A large skate with spotted pattern and tiny prickly spines all over its upper surface. Colour is variable but generally a sandy background with Spots reaching to the edges of the wings. Commonly marketed as skate wings.
Like all rays the blonde ray is a slow growing species that produces a small number of eggs each year, is vulnerable to over fishing and is easily by-caught in nets and trawls. Landings of blonde rays to Cornish ports is increasing but this species is poorly studied so it is very uncertain if this increase is sustainable or not.
Updated December 2020
Cornish boats landing to Cornish ports
This species is caught using many methods but all are scored the same by Cornwall Good Seafood Guide.Learn more
Cornwall Good Seafood Guide rates fish on sustainability using a scale of 1 to 5.
1, 2 and 3 are recommended, Fish to avoid are rated 5.
We use the system devised by the Marine Conservation Society (MCS) so our scores are comparable with the scores produced by MCS for the UK and fisheries from all around the world. For more information on scoring click here.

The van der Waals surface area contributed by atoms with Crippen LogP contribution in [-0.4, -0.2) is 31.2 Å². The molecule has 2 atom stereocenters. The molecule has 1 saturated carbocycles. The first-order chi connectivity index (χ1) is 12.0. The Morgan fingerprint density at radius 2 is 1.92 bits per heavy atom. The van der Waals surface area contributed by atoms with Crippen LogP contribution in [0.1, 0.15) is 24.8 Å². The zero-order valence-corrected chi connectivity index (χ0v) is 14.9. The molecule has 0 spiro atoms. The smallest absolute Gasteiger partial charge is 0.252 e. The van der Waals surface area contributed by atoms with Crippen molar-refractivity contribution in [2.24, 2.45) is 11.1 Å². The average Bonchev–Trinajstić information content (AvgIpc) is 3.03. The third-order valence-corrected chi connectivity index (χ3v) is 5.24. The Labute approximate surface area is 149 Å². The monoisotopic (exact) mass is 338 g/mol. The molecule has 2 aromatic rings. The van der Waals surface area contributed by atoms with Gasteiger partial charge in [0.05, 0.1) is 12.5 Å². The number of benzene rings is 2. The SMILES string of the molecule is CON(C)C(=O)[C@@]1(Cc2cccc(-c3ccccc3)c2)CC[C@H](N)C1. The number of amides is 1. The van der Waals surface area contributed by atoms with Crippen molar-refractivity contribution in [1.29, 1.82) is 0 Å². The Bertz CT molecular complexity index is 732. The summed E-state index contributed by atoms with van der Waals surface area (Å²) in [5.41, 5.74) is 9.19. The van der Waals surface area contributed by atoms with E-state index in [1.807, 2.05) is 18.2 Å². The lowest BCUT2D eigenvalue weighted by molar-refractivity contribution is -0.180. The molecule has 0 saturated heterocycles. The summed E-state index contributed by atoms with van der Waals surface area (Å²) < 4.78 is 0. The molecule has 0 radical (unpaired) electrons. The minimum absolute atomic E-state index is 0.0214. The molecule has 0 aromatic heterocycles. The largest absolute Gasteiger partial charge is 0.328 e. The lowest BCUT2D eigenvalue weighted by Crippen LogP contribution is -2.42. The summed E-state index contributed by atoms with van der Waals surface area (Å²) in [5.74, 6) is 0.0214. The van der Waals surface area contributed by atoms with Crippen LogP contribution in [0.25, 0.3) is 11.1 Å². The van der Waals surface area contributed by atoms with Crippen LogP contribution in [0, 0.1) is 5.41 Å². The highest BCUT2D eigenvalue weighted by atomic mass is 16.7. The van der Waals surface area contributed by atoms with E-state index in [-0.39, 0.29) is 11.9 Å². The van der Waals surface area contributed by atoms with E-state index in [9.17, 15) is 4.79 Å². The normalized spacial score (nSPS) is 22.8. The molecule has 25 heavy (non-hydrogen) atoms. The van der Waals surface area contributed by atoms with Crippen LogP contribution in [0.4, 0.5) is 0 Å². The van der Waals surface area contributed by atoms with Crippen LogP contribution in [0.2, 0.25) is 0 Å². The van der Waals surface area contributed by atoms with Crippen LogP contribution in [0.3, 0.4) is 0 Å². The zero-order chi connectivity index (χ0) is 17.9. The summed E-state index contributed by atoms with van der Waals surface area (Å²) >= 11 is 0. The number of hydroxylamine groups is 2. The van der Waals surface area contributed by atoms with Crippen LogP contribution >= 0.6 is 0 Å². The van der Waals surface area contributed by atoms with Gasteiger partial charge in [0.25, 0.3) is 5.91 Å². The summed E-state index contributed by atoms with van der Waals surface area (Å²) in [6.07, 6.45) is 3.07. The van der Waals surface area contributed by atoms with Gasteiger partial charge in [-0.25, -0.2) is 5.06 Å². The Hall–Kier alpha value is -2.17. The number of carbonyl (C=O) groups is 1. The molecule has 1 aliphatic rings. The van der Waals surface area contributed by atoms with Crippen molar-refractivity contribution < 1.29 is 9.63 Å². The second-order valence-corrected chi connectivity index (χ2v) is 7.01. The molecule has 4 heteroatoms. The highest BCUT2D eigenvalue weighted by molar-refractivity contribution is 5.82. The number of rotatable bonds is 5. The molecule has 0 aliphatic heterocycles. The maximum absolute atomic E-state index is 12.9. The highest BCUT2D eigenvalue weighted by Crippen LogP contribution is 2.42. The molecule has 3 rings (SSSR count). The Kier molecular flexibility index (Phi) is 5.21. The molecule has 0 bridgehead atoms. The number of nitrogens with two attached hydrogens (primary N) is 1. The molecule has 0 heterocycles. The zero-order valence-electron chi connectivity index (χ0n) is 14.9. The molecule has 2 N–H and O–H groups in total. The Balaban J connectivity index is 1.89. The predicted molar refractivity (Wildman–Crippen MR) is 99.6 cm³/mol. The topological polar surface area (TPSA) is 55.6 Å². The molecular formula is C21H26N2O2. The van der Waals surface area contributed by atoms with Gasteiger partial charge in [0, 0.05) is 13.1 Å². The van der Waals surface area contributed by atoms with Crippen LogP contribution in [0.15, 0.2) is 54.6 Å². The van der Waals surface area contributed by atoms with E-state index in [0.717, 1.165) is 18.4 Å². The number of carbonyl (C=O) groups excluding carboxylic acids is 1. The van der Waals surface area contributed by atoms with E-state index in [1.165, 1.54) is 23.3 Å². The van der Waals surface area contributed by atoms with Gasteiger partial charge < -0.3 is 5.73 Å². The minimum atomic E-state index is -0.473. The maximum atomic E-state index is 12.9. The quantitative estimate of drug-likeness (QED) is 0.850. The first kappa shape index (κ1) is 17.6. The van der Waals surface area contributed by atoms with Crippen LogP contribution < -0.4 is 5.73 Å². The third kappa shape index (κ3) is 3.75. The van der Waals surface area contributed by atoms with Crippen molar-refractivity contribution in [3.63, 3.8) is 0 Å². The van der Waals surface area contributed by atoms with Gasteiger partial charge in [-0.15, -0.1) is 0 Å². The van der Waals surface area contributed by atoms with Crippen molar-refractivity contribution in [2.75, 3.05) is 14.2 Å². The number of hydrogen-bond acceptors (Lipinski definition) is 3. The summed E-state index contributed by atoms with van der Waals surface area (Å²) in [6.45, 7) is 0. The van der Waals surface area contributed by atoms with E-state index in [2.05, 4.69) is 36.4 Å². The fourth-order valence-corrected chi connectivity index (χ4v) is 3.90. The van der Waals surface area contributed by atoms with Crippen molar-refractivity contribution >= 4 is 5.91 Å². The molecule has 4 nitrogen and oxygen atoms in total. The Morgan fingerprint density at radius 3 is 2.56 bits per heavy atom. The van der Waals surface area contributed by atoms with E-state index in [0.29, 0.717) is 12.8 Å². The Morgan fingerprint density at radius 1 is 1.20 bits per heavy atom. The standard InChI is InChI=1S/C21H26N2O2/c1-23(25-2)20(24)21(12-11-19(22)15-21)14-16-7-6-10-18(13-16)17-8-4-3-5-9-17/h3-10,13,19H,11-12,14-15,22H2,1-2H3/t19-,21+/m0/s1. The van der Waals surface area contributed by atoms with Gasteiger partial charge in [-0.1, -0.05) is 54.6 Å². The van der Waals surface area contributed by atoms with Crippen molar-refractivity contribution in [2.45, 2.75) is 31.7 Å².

The blonde ray, Raja brachyura is a large-bodied skate species growing to a maximum size of 110cm in length. It is the most vulnerable of the main commercial skate species in this area according to a Productivity–Susceptibility Analysis (McCully et al., 2013). Unlike smaller skates blonde rays feed on cuttlefish sandeel and small fish. They are not sexually mature until they reach a length of 85- 90cm and are 8-10 years old. Once mature females will lay between 40 and 140 eggs per year between February and August. Like all sharks and rays the slow growth rate and slow reproduction make this species particularly vulnerable to fishing as it takes a very long time for populations to re-build after exploitation. Biological vulnerability score 59/100 (Cheung et al 2005).
This species has a patchy distribution and our knowledge of its stocks are not good enough to accurately predict the state of the population. Fishing effort is increasing and managment is poor. Until recently identification to species level was not carried out when recording landings of skate species. ICES say that this species is most abundant in the Bristol Channel and off the west coast of Ireland. Stock levels are unknown and fishing effort is considered to be above recommended levels. In 2020 ICES scientists recommend the overall catch is reduced by 50% in the Celtic sea and Western channel. For the past five years they have urged caution and suggested total catches in the area should be no larger than 716 tonnes. Landings to Cornish ports is increasing with 166 tonnes landed in 2018 (MMO data), compared with 77 tonnes in 2011.
Live oysters are mainly served raw. All you need is a knife, a bottle of good wine, and a little lemon or tobasco and away you go!